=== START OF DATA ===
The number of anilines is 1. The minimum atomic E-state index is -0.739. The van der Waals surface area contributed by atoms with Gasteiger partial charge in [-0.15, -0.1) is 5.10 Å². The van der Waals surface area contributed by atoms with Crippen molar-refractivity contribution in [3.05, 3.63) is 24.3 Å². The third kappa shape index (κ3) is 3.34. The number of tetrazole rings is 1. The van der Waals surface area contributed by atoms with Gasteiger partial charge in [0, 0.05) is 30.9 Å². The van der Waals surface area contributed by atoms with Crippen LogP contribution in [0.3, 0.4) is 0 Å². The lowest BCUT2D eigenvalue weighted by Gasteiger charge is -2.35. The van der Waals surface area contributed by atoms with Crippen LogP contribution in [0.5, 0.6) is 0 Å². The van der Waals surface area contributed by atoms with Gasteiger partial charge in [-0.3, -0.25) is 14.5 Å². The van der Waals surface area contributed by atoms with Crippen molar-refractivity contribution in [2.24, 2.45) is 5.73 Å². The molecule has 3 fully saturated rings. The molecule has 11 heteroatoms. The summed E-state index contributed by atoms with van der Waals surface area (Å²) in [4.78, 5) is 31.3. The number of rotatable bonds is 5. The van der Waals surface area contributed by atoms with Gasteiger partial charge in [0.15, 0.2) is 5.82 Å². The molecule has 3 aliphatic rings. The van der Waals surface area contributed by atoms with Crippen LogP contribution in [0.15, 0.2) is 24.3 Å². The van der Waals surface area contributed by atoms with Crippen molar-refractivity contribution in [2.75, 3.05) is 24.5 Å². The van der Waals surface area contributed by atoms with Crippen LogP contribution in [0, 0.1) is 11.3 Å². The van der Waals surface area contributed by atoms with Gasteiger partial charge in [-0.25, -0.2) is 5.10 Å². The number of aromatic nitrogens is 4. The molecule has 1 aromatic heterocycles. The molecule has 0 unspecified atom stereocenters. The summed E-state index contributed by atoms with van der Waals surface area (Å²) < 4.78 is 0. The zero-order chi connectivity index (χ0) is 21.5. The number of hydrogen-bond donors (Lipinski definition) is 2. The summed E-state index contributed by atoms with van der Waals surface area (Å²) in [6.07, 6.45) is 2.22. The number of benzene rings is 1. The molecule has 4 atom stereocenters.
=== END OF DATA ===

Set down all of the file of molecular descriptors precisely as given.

The number of anilines is 1. The minimum atomic E-state index is -0.739. The van der Waals surface area contributed by atoms with Gasteiger partial charge in [-0.15, -0.1) is 5.10 Å². The van der Waals surface area contributed by atoms with Crippen molar-refractivity contribution in [3.05, 3.63) is 24.3 Å². The third kappa shape index (κ3) is 3.34. The number of tetrazole rings is 1. The van der Waals surface area contributed by atoms with Gasteiger partial charge in [0, 0.05) is 30.9 Å². The van der Waals surface area contributed by atoms with Crippen LogP contribution in [0.3, 0.4) is 0 Å². The lowest BCUT2D eigenvalue weighted by Gasteiger charge is -2.35. The van der Waals surface area contributed by atoms with Crippen LogP contribution in [0.5, 0.6) is 0 Å². The van der Waals surface area contributed by atoms with Gasteiger partial charge in [-0.3, -0.25) is 14.5 Å². The van der Waals surface area contributed by atoms with Crippen molar-refractivity contribution in [2.24, 2.45) is 5.73 Å². The molecule has 3 fully saturated rings. The molecule has 11 heteroatoms. The summed E-state index contributed by atoms with van der Waals surface area (Å²) in [4.78, 5) is 31.3. The number of rotatable bonds is 5. The van der Waals surface area contributed by atoms with Gasteiger partial charge in [0.15, 0.2) is 5.82 Å². The molecule has 3 aliphatic rings. The van der Waals surface area contributed by atoms with Crippen LogP contribution in [0.15, 0.2) is 24.3 Å². The van der Waals surface area contributed by atoms with Crippen molar-refractivity contribution in [2.75, 3.05) is 24.5 Å². The van der Waals surface area contributed by atoms with Crippen LogP contribution in [0, 0.1) is 11.3 Å². The van der Waals surface area contributed by atoms with Gasteiger partial charge in [-0.25, -0.2) is 5.10 Å². The number of aromatic nitrogens is 4. The molecule has 1 aromatic heterocycles. The molecule has 0 unspecified atom stereocenters. The summed E-state index contributed by atoms with van der Waals surface area (Å²) < 4.78 is 0. The zero-order chi connectivity index (χ0) is 21.5. The number of hydrogen-bond donors (Lipinski definition) is 2. The summed E-state index contributed by atoms with van der Waals surface area (Å²) in [6.07, 6.45) is 2.22. The number of benzene rings is 1. The molecule has 4 atom stereocenters.